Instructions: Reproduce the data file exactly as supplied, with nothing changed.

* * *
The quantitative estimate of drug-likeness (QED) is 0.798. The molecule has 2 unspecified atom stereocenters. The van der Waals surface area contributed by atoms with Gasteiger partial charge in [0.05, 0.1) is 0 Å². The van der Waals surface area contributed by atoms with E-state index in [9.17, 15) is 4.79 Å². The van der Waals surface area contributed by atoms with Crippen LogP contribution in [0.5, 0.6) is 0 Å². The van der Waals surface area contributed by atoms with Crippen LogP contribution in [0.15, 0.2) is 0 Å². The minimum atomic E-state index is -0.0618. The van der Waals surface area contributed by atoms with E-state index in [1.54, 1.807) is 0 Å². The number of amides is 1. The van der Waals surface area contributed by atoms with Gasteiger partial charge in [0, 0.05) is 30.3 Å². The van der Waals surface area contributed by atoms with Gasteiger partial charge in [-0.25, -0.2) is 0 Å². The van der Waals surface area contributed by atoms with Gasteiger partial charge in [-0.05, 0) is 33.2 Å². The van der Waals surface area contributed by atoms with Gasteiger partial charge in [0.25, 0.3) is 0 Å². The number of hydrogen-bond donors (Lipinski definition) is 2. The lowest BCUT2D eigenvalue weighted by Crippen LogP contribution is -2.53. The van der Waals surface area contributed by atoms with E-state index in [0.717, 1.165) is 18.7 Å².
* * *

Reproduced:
The quantitative estimate of drug-likeness (QED) is 0.798. The molecule has 2 unspecified atom stereocenters. The van der Waals surface area contributed by atoms with Gasteiger partial charge in [0.05, 0.1) is 0 Å². The van der Waals surface area contributed by atoms with E-state index in [9.17, 15) is 4.79 Å². The van der Waals surface area contributed by atoms with Crippen LogP contribution in [0.5, 0.6) is 0 Å². The van der Waals surface area contributed by atoms with Crippen LogP contribution in [0.15, 0.2) is 0 Å². The minimum atomic E-state index is -0.0618. The van der Waals surface area contributed by atoms with E-state index in [1.54, 1.807) is 0 Å². The number of amides is 1. The van der Waals surface area contributed by atoms with Gasteiger partial charge in [0, 0.05) is 30.3 Å². The van der Waals surface area contributed by atoms with Gasteiger partial charge in [-0.25, -0.2) is 0 Å². The van der Waals surface area contributed by atoms with Gasteiger partial charge in [-0.05, 0) is 33.2 Å². The van der Waals surface area contributed by atoms with Gasteiger partial charge in [0.25, 0.3) is 0 Å². The number of hydrogen-bond donors (Lipinski definition) is 2. The lowest BCUT2D eigenvalue weighted by Crippen LogP contribution is -2.53. The van der Waals surface area contributed by atoms with E-state index in [0.717, 1.165) is 18.7 Å².